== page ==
Anzaldua would read and paint instead of ironing clothes for her sibling while Kingston would refuse to cook and when forced to clean she would break a dish or two. Anzadula in her rebellion against these cultures proposes that a woman could turn to education and career as a fourth path; a path that Kingston herself chose to take; a path that eventually made them liberal to talk against the silence and border that the culture places them in their
She was dissatisfied with herself and the role she was playing in her home and wondered if other women in her situation had felt the same way. Later on, Friedan surveyed the young women that were attending Smith college at the time. Her research and results formed the basis on what The Feminine Mystique had taken note of and brought its attention to. As sexual discrimination and gender roles began to grow in the minds of the young generation of homemakers and working men, The Feminine Mystique initiated a social revolution. Betty Friedan had written her greatest work, The Feminine Mystique, which became a manifesto of change in post-war society, had brought up “the problem that had no name”, and resulted in the National Organization of Women: they all were part of the first steps towards the end of sexism and an advancement in the women’s movement during the mid 20th century.
Most importantly the fact that she when on a new path and chose the right on. It is sort of like this quote by Anna Taylor, “Some people arrive and make such an impact on your life, you could barely remember what life was like without them.” They are inspired by the fact that Ruby Bridges had the courage to stand up to something of discrimination. She had shown us through her school, home, and friends. Which is really enlightening. She stood up for what she believed was a good cause and ended up to the government disassembling the wall between blacks and whites.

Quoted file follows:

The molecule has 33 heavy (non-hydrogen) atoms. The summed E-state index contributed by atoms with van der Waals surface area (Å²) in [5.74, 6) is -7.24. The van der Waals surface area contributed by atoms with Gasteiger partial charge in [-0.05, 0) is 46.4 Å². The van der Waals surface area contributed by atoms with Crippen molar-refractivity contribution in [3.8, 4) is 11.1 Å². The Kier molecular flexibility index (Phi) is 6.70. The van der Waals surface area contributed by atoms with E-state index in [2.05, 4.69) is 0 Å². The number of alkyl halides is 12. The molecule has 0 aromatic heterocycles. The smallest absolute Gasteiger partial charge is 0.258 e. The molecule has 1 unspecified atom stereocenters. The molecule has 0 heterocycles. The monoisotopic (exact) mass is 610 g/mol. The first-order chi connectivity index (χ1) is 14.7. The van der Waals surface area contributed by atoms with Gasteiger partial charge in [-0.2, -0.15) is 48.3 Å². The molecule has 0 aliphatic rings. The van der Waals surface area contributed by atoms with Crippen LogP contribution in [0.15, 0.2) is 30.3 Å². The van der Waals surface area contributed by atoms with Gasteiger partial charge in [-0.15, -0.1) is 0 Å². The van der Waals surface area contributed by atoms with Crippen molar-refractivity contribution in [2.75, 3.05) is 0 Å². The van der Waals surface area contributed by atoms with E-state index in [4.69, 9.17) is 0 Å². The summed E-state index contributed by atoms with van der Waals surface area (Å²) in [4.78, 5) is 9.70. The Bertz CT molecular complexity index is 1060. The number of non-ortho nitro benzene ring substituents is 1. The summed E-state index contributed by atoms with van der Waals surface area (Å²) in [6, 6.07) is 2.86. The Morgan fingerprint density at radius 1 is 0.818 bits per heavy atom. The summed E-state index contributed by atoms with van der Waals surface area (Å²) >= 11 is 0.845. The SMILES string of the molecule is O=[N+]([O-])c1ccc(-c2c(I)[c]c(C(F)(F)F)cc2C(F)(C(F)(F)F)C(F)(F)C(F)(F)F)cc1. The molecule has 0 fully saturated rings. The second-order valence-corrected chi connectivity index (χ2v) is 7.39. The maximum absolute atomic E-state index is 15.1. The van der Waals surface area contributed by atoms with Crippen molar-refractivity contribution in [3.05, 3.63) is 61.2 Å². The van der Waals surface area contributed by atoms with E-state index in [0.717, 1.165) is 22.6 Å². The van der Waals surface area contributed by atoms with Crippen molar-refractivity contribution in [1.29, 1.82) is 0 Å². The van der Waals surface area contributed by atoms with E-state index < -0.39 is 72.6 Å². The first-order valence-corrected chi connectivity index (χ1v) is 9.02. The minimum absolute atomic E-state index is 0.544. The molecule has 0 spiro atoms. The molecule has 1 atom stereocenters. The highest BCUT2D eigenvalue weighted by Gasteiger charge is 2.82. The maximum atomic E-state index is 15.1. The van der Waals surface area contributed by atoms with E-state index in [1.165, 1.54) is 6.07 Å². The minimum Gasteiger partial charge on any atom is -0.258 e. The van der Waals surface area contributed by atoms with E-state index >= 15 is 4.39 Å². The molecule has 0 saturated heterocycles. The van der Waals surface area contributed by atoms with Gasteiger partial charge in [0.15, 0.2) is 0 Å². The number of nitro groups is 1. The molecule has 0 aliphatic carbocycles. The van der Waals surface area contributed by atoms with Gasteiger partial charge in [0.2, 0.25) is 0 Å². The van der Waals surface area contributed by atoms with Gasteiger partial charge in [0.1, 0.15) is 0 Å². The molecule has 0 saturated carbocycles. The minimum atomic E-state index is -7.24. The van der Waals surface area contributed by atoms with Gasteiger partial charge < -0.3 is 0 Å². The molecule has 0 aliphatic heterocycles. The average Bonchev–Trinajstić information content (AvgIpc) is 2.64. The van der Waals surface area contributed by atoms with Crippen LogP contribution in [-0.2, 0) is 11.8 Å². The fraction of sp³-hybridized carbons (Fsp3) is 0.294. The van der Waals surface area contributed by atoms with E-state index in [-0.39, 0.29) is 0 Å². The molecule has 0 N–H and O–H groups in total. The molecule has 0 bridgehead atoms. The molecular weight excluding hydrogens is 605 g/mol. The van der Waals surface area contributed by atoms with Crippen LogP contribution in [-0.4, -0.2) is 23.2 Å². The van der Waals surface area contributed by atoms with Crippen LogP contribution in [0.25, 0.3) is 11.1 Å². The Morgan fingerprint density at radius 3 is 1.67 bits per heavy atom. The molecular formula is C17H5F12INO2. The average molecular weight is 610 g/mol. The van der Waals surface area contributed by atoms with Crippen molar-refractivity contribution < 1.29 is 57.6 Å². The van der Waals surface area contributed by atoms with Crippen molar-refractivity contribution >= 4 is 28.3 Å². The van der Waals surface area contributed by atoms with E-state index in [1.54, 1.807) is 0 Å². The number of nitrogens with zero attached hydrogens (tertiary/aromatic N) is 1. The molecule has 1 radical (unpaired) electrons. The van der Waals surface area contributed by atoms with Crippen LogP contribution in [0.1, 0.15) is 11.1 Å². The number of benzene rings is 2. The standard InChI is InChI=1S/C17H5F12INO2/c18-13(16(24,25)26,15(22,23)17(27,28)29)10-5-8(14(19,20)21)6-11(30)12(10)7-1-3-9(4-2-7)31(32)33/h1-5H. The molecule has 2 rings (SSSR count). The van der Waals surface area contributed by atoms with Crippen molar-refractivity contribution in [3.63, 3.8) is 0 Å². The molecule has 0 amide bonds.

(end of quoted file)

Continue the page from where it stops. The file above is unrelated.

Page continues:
Imagine growing up in eleven different foster homes, while getting harassed in many ways by your foster parents. Just to grow up to become one of the world’s biggest sex icons. That is what Marilyn Monroe went through to become who she was. Marilyn Monroe was most famous for her body and how she became an icon but she was more than just a pretty face. To understand how she became this amazing women, you must take a look into her early life, her greatest achievements, along with her rise to fame, and how she made an impact on so many people 's lives.
The level of education she has received also makes her different than Ruth, in that she believes that education is the key to success, and the route out of the life that was expected of a woman during the 1950’s. Her reaction to Walter’s remark “Who the hell told you you had to be a doctor? If you so crazy ‘bout messing with sick people—then go be a nurse like other women—or just get married and be quiet” (Hansberry, 13), exposes her anger towards the female stereotype, and her desire to not be categorized as part of it. Acknowledging the difficulties of becoming a doctor and her racial disadvantages she continues to pursue